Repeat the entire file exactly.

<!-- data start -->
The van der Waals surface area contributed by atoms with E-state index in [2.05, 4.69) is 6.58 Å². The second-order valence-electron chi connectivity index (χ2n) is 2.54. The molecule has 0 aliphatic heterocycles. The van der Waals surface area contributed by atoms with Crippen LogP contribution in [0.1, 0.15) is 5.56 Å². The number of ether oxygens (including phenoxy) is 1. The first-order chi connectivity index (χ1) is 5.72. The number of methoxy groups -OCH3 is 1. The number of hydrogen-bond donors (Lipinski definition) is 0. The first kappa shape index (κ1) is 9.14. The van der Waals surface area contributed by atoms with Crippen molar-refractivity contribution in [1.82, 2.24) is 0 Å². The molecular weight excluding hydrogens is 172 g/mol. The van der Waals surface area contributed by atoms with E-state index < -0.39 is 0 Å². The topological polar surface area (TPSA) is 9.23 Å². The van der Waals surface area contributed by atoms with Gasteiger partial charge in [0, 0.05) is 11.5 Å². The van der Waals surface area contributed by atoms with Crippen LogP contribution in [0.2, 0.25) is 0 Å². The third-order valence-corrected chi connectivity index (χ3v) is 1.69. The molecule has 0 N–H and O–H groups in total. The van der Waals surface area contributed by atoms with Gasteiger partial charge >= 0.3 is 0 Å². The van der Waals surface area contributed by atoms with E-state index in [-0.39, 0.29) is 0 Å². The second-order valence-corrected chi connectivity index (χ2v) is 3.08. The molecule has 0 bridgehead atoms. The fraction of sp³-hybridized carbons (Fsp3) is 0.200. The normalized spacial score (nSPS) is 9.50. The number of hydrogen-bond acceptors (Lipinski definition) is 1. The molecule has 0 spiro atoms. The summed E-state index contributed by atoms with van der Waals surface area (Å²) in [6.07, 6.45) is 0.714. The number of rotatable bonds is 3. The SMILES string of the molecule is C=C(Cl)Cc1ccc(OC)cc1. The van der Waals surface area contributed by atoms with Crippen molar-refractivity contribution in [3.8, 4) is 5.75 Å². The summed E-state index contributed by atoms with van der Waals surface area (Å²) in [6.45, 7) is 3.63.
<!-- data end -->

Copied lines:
The van der Waals surface area contributed by atoms with E-state index in [2.05, 4.69) is 6.58 Å². The second-order valence-electron chi connectivity index (χ2n) is 2.54. The molecule has 0 aliphatic heterocycles. The van der Waals surface area contributed by atoms with Crippen LogP contribution in [0.1, 0.15) is 5.56 Å². The number of ether oxygens (including phenoxy) is 1. The first-order chi connectivity index (χ1) is 5.72. The number of methoxy groups -OCH3 is 1. The number of hydrogen-bond donors (Lipinski definition) is 0. The first kappa shape index (κ1) is 9.14. The van der Waals surface area contributed by atoms with Crippen molar-refractivity contribution in [1.82, 2.24) is 0 Å². The molecular weight excluding hydrogens is 172 g/mol. The van der Waals surface area contributed by atoms with E-state index < -0.39 is 0 Å². The topological polar surface area (TPSA) is 9.23 Å². The van der Waals surface area contributed by atoms with Gasteiger partial charge in [0, 0.05) is 11.5 Å². The van der Waals surface area contributed by atoms with Crippen LogP contribution in [0.2, 0.25) is 0 Å². The third-order valence-corrected chi connectivity index (χ3v) is 1.69. The molecule has 0 N–H and O–H groups in total. The van der Waals surface area contributed by atoms with Gasteiger partial charge >= 0.3 is 0 Å². The van der Waals surface area contributed by atoms with E-state index in [-0.39, 0.29) is 0 Å². The second-order valence-corrected chi connectivity index (χ2v) is 3.08. The molecule has 0 bridgehead atoms. The fraction of sp³-hybridized carbons (Fsp3) is 0.200. The normalized spacial score (nSPS) is 9.50. The number of hydrogen-bond acceptors (Lipinski definition) is 1. The molecule has 0 spiro atoms. The summed E-state index contributed by atoms with van der Waals surface area (Å²) in [6.07, 6.45) is 0.714. The number of rotatable bonds is 3. The SMILES string of the molecule is C=C(Cl)Cc1ccc(OC)cc1. The van der Waals surface area contributed by atoms with Crippen molar-refractivity contribution in [3.8, 4) is 5.75 Å². The summed E-state index contributed by atoms with van der Waals surface area (Å²) in [6.45, 7) is 3.63.